How to Ensure This Never Happens AgainRoundup
tags: democracy, Electoral College, voting rights, 2020 Election
The path from the Nov. 3 election has been harrowing for American democracy. Though state and local officials ran clean, well-functioning elections, leaving no doubt that Joe Biden was the victor, President Trump and a sizable faction of Republicans in Congress have relentlessly tried to subvert the results. Their assault culminated in Wednesday’s insurrection at the Capitol, a physical attack on the home of our democracy, incited by the sitting president.
This dark reality owes much to Trump’s malign political style — his narcissism and demagogy, his willingness to sell lies to his political base — and to the ways that the Republican Party has fed his worst tendencies. But certain aspects of the electoral system also helped bring us to this point. With even the soon-to-be Senate minority leader, Mitch McConnell, now conceding that elections are not supposed to look like this, the months ahead may present a once-in-a-generation opportunity to fix what’s wrong with American democracy — or risk losing it altogether.
Generally speaking, politicians don’t like to run on a platform of small “d” democratic reforms. Structural change can seem abstract and the obstacles to success too great. But history shows that it can — and must — be done. In other fraught moments, under pressure from an outraged American public, politicians have managed to transcend party and regional divisions to strengthen the democratic process.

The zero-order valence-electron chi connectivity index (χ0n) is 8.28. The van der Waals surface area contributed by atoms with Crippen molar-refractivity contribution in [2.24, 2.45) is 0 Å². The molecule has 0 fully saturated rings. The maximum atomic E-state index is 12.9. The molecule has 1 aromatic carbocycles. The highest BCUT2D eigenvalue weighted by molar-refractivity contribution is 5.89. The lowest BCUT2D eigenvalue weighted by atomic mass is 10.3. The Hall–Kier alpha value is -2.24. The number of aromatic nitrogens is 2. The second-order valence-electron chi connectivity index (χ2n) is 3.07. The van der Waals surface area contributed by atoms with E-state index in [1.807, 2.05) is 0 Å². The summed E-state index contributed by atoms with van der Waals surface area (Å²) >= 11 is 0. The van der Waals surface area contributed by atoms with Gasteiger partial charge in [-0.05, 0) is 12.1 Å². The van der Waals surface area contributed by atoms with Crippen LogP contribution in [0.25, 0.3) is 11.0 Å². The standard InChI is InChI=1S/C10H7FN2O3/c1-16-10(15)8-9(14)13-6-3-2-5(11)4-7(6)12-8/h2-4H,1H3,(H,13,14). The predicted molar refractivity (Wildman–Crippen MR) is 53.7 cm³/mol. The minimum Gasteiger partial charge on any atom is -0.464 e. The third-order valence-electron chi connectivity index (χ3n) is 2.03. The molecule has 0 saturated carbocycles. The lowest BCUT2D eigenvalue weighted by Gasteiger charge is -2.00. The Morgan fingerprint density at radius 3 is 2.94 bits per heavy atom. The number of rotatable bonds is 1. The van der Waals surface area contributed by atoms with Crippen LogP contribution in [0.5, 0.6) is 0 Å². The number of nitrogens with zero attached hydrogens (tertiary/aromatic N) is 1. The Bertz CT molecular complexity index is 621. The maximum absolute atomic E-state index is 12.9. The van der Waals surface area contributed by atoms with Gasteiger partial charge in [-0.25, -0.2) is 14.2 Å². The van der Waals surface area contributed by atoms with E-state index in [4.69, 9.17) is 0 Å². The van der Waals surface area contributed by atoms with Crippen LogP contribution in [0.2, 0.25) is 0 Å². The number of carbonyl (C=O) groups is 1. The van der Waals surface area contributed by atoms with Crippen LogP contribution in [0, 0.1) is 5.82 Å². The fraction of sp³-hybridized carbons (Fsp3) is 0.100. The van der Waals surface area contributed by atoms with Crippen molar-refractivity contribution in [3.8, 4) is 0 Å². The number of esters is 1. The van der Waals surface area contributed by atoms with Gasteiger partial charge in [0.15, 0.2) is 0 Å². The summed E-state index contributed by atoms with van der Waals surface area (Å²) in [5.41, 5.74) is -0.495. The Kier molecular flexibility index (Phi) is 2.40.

During the Progressive Era, Congress and the states approved two constitutional amendments that changed the nature of national elections. The first, ratified in 1913, allowed Americans to vote directly for their senators rather than leaving the choice to their state legislatures. The second was the 1920 women's suffrage amendment, which roughly doubled the size of the electorate.
By the 1960s, the civil rights movement finally forced Congress, with the 1965 Voting Rights Act, to end the exclusion of most Black people from voting. A few years later, both parties reformed their primary systems to give their voters a real say in choosing their party’s presidential candidate. And in 1971, it took the states less than four months to ratify a constitutional amendment lowering the voting age from 21 to 18 in response to widespread protests over the Vietnam draft, which called up men starting at age 18.
Since then, bipartisan majorities in Congress have passed more technocratic but still useful reforms. The 1993 National Voter Registration Act (also known as the motor voter law) required states to offer voter registration materials to people who get or renew a driver’s license or apply for public assistance. The Help America Vote Act of 2002 addressed meltdowns in the 2000 election — when an estimated four to six million ballots were not counted — by providing federal funds to replace faulty punch-card and lever-based balloting.
Now we are once more in dire need of reform. But some proposals will be far easier to enact than others, and each will require a different strategy. Here are some ideas for fixing what ails, from the most feasible in the short run to the biggest reach.
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